What You Don't Know About Food Can Sometimes Hurt Ya

From Food Rules by Michael Pollan

by Renée Canada

Yesterday I got that annoying, telltale reaction that tells me something’s off in my body: a rough rash and puffy sensation around my lips. I remember commenting on it but just chalking it up to my body’s reaction to decreasing my dose of prednisone again. Over the last several weeks as I’ve been weaning myself off the medication, I’ve been having infections and odd reactions in my eyes, around my nose, my mouth, as well as the rest of my body.

But then shortly after eating dinner today, I again felt the reaction crop up. I realized that yesterday’s reaction had been temporary as well, and thus likely, a food sensitivity reaction. I hadn’t eaten any of the usual suspects: pure tomatoes, white potato, citrus fruit, etc. So I put on my detective hat and tried to think if there was anything new I’d put into my diet.

Then it dawned on me. Yesterday I tried a new “cheese” that I had recently picked up on recommendation from the woman who worked at a nearby natural foods and vitamin store. This shredded cheese is dairy free, lactose free and most importantly to me, casein free. It also is soy free, and without gluten, another thing I am trying to eliminate from my diet. So what did it have?

It was a relatively short ingredient list. I could probably count them on two hands, and they seemed relatively tame. Filtered water, tapioca and arrowroot flours, pressed canola and safflower oils, coconut oil and pea protein. None of those ingredients would cause that reaction.

I wasn’t happy about the (inactive) yeast and the nebulous “vegan natural flavors” on the list. As Fooducate shares, natural flavors are created in a lab, with formulations “guarded as trade secrets.” Often, they are added to make up for the lack of natural ingredients you would expect in a meal if it were home-cooked.

Finally, my eyes hovered over an ingredient I’d never noticed before: annatto. Hmm.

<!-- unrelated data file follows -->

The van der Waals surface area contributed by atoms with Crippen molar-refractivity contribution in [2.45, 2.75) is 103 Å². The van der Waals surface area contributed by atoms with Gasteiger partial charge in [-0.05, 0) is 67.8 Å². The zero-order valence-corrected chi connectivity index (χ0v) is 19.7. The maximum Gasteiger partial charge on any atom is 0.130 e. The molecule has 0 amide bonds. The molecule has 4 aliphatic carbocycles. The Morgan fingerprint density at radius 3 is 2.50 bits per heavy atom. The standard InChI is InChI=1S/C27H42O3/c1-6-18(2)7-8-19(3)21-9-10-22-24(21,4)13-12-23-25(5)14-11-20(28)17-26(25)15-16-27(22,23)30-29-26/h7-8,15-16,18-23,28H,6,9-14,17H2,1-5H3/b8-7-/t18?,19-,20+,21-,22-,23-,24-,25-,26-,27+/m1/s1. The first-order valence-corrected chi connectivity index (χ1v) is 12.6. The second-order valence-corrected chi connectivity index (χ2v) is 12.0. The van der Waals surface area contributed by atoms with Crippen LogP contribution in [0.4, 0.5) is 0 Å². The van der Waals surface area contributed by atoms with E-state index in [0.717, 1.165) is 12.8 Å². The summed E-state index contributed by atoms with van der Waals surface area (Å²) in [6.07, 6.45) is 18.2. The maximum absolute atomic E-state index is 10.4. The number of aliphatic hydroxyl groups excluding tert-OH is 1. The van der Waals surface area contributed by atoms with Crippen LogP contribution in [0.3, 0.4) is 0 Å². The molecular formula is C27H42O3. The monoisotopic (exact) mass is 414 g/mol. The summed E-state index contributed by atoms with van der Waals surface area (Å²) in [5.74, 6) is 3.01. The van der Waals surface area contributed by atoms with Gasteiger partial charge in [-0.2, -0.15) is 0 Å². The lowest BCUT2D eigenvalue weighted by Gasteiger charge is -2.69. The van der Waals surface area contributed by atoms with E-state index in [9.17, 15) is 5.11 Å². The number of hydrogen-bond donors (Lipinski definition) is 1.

Next, I thought about tonight’s dinner, deviled eggs with cheese shrimp sauce. While in the past I have shown sensitivity in the lab to eggs, they had never caused a reaction around the mouth, the main site for my food sensitivities to manifest. My body had always shown love for shrimp and whole grain brown rice. But what was in that sauce?

Campbell’s Cheddar Cheese Condensed Soup seemed to have an ingredient list a mile long. I lost count after 30. I thought of Michael Pollan’s food rules: Avoid food products that contain more than five ingredients. While just five is a bit extreme considering the fact that many cooked-from-scratch meals well exceed five ingredients, there is good reasoning behind that tenet.

The more ingredients a product has, the less likely it contains ingredients that you would actually want you, your children, your mother or any other of your loved ones to knowingly ingest—that is, if you want to stay truly healthy for a substantial length of time. My gut turned over as I glanced over the few dozen ingredients in the “cheddar cheese” soup.

I had to use to my finger to run through the tiny letters until I finally found an ingredient the soup shared with my shredded cheddar cheese-like substance. Annatto.

I hopped on the trusty iPhone’s Chem Cuisine App from the Center for Science in the Public Interest to get the skinny. According to them, this is a natural food coloring that comes from the seeds of a tropical shrub. A further Google search says that tree is the achiote, which grows in tropical regions of the Americas. Annatto is used as both a spice and a dye for butter, margarine, cheese and smoked fish.

Unfortunately, Chem Cuisine states annatto can cause hives in some people. Furthermore, allergic reactions seem “more common than reactions to commonly used synthetic food dyes.” Who knew?

I guess it’s no more surprising to me than the fact that my former naturopath had a patient who was allergic to lettuce. I remember hearing that for the first time, I thought, “How can anyone be allergic to something so benign-looking as a head of lettuce?” Further proof that everybody—every body—is different. One person’s power food is another’s poison.

So moral of the day: Know your body, Know your food, Claim your health. The better you are acquainted with your body, how it normally operates and functions, the better you will be able to identify what your body wants and what it absolutely can’t tolerate. Tonight only reinforced for me the importance of knowing as much as you can about the food you put into your body.

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